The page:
Microsoft SharePoint has taken the enterprise by storm. A staggering number of corporations today are using SharePoint as their collaborative and information backbone. A tremendous amount of information is being stored within SharePoint lists.
As such, it’s becoming more and more important to be able to quickly and easily extract the data in those lists and bring it into other platforms for analysis, reporting and storage. SQL Server Integration Services seems like the ideal tool for moving and transforming this type of data around, but accessing data in SharePoint lists is not a trivial task.
Unless of course you have Task Factory. Task Factory is a suite of SSIS components from Pragmatic Works. In this video, we’ll look at the SharePoint Source component.
For any ETL developer, updating dimensional data is the heart of what you do. Using out of the box SSIS components, however, is an unattractive proposition. You either had to use the built in SCD wizard, or use the "roll your own" approach. As any veteran BI developer knows, the SCD wizard isn’t the best in the world, primarily due to it’s reliance on the OLEDB Command task. "Roll your own", in other words handling all the logic yourself, works, but is time consuming to develop and often confusing to maintain.
A far, far better solution for handling Kimball SCD is to use the Task Factory SSIS Dimension Merge Slowly Changing Dimension transform. While it’s name is rather long winded, it’s definitely worth the breath.
In this video we’ll take a look at the Dimension Merge Slowly Changing Dimension in action.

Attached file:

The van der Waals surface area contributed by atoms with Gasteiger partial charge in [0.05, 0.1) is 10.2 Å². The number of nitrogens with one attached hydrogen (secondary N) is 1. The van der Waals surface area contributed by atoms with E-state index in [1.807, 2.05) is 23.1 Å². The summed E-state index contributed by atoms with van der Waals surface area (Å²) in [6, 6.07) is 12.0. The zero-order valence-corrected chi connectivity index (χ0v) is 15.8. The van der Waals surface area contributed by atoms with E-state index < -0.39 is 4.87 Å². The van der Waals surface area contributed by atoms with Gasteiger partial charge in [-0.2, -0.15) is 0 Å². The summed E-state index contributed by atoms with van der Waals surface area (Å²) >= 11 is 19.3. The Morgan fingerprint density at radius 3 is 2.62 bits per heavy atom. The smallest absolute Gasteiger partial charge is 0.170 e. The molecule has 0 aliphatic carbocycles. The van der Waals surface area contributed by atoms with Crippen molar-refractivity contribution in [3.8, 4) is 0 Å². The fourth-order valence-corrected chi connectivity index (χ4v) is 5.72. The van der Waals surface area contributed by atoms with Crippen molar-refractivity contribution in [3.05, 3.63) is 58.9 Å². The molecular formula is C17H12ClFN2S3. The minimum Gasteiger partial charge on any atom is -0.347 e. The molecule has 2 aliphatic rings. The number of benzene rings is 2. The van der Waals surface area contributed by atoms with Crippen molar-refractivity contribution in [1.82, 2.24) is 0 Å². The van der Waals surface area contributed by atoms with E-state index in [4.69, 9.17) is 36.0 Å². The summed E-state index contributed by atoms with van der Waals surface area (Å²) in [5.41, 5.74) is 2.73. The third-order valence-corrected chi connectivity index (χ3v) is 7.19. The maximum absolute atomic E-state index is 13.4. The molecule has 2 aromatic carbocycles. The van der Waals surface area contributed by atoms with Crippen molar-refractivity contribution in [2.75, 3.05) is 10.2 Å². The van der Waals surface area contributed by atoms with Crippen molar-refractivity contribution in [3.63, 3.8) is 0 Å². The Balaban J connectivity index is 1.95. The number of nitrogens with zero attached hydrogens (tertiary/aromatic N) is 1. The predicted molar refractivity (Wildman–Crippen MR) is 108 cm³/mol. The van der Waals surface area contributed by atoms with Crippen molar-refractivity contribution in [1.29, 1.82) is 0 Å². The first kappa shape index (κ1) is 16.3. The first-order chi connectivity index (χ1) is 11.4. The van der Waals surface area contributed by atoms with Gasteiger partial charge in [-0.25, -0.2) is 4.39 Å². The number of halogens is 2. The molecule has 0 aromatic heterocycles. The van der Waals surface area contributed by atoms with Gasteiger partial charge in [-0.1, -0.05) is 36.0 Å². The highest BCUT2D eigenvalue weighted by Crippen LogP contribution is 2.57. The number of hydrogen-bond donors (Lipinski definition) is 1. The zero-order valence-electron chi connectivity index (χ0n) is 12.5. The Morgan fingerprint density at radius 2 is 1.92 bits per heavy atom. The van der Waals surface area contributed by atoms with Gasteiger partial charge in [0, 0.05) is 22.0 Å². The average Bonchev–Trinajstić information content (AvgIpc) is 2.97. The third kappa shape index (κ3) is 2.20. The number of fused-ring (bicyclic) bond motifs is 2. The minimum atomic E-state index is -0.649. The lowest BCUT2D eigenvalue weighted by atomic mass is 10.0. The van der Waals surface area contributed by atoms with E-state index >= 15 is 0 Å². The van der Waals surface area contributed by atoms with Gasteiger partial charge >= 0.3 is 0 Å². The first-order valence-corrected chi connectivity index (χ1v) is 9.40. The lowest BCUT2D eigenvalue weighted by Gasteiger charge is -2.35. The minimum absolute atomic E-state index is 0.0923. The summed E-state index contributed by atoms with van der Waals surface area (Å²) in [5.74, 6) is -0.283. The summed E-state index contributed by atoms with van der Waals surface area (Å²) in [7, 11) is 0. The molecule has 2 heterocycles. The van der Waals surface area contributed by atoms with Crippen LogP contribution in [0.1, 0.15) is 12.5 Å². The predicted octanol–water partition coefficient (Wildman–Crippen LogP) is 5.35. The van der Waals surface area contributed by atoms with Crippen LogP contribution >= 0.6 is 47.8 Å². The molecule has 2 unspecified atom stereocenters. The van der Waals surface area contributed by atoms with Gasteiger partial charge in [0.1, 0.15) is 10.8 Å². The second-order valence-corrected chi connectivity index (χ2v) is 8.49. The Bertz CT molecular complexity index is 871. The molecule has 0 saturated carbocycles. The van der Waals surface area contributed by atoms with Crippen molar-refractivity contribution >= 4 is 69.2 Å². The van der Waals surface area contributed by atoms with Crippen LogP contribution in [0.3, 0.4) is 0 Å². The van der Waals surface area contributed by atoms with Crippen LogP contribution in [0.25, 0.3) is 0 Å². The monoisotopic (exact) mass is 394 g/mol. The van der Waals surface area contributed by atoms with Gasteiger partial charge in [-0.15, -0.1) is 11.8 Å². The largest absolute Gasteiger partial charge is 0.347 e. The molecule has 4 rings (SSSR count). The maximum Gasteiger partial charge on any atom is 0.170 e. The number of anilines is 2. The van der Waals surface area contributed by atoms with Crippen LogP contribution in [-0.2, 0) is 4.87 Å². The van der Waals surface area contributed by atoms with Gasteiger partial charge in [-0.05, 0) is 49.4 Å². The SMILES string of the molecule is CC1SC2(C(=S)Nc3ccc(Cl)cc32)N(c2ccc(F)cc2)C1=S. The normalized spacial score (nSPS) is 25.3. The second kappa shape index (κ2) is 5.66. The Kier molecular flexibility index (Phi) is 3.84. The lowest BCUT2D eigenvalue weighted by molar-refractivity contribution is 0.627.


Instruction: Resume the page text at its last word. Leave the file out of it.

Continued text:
Task Factory is a suite of SSIS components available from Pragmatic Works. In this video we’ll look at the Update Batch Transform.
Updating data can be a real pain. You either have to setup a special staging table in your database, then update from it, or use the slow OLEDB command. In this video we’ll look at a better solution, Task Factory’s SSIS Update Batch transfrom.
Task Factory is a suite of SSIS components available from Pragmatic Works. In this video we’ll look at the Data Validation Transform.
In past videos we looked at using the various Data cleansing transforms to clean up data coming into our SSIS package. What if you didn’t want to clean that data? Instead, you may just want to validate the data, then take some action based on that validity. To accomplish that, we can use the Task Factory SSIS Data Validation transform from Pragmatic Works.
In past videos we’ve looked at the various Data Cleansing Transforms available in Task Factory. We looked at the case transform, and saw how it could handle correcting capitalization errors. We saw how the Trim Plus transform could not only be used to trim leading and trailing spaces from a column but trim specified characters or words too. Regular Expressions were also examined in the RegEx Transform video.
There is one Data Cleansing component in the Task Factory suite that we haven’t covered yet, and it’s the grand daddy of them all. It’s appropriately named the Task Factory SSIS Data Cleansing Transform, combining the power of all the other data cleansing transforms into a single component.
If you are a Regular Expression guru, you’ve probably wished you could use Regular Expressions within your SSIS Packages. With the Task Factory SSIS RegEx Replace Transform, part of the Task Factory suite of SSIS components from Pragmatic Works, you can do just that. Let’s see how…
Of all the components in Task Factory, by far the coolest is the E-Mail Source. Using this nifty component you can actually pull your data into SSIS from an E-Mail! In this video you can see the Pragmatic Works tool in all it’s glory. Then you can see that the Task Factory SSIS E-Mail Source, like bowties, is cool.